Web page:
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Keontaek Lee (Ph.D, Barun ICT Research Center, Yonsei Univ.)

Accompanying the explosive popularity of games such as Pokemon Go, Augmented reality (AR) has led to a growing interest in its potential and future it can bring about in the future. AR is a technology enriching the real world with overlaying digital information and media, such as 3D models and videos in real-time.


The success of Pokemon Go suggests that there will be an influx of AR applications, such as games of similar forms, that will lead to an upsurge in AR users. However, considerations of user safety in an AR setting remain an unresolved issue. There are already reports of injuries to Pokemon Go players due to their lack of attention to their surroundings.


As the number of AR applications and their users increase, it is evident that this will result in additional injuries and créate new safety hazards. An AR environment requires safety measures for its users.


The majority of injuries occur when users, overly focused on an AR application, are unaware of their physical surroundings. Incidents where Pokemon Go players have fallen from a cliff or been hit by a car at an intersection are examples of this phenomenon. When users focus on an AR application, their smartphones receive their undivided attention. Therefore, to effectively alert users to dangers, smartphones need to detect safety hazards nearby and deliver alert messages to the user. This brings up the question of how smartphones can detect safety hazards.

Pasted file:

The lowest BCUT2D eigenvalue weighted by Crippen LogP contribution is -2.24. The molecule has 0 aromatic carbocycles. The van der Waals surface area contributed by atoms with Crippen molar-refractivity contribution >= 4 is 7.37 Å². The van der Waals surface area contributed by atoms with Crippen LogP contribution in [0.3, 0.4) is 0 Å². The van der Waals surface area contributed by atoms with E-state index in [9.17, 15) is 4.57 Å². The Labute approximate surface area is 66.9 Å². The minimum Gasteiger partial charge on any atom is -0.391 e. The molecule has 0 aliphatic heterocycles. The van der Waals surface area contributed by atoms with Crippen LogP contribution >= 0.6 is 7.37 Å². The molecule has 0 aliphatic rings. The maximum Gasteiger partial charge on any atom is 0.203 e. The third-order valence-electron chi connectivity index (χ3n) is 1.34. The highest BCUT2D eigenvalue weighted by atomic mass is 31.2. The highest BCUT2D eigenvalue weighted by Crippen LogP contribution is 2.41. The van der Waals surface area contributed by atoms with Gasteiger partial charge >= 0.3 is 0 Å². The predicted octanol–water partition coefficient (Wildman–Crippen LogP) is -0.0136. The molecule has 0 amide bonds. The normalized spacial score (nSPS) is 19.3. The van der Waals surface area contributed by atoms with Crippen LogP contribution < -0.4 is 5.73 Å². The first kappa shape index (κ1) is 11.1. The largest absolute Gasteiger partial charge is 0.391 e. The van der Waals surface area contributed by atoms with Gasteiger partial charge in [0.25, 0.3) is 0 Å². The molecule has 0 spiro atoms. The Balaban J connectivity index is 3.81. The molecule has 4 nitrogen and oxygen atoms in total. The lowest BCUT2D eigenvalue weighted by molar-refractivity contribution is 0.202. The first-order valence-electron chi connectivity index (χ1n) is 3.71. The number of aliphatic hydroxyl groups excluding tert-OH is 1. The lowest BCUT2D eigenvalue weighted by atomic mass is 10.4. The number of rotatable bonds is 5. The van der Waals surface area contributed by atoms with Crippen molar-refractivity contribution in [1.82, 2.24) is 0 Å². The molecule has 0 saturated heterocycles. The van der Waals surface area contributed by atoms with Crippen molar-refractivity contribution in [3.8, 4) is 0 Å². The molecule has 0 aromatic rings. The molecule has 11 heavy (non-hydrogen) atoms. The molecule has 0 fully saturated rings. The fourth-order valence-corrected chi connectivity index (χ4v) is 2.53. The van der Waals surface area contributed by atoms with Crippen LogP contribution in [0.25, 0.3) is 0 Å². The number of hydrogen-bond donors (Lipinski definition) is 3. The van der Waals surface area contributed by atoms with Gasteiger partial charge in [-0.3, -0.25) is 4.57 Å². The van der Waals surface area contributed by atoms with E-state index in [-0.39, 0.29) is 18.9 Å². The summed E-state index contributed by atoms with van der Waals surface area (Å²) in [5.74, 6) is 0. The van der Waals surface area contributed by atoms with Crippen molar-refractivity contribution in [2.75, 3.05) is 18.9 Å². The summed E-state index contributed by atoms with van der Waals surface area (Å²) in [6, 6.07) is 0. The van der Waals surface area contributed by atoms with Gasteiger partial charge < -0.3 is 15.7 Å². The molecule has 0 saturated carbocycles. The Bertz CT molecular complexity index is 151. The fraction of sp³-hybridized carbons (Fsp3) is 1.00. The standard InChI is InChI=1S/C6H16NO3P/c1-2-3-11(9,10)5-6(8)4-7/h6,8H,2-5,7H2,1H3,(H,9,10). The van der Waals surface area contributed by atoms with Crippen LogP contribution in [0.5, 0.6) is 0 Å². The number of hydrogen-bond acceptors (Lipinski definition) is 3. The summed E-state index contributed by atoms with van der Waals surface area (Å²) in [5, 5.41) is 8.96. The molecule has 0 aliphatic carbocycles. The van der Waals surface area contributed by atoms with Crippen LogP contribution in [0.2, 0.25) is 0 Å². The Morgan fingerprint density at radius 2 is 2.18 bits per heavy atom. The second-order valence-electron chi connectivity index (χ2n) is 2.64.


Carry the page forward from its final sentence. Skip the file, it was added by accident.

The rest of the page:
Dr. Keontaek Lee (Barun ICT Research Center, Yonsei Univ.) has created an application using transmissions from Bluetooth beacons installed at pedestrian crossings, stairs, construction sites, and danger zones to warn users. The app continues to operate while other apps are used and provides warning alarms, vibrating alerts, and pop-up message to notify users of nearby safety hazards. Smartphones are an effective way to alert users of nearby safety hazards to prevent the risk of injuries and assist in unexpected situations. The app is undergoing further development to incorporate GP navigation and maps to improve the accuracy and effectiveness of the warnings.


** A Bluetooth beacon device periodically sends Bluetooth transmissions. With a range of 70m, transmissions, easily detected by smartphones, can approximate the distance to the beacon. In addition, because Bluetooth beacons are small and light, they are easy to install and remove and, operating at low energy, have a battery life of up to two years.



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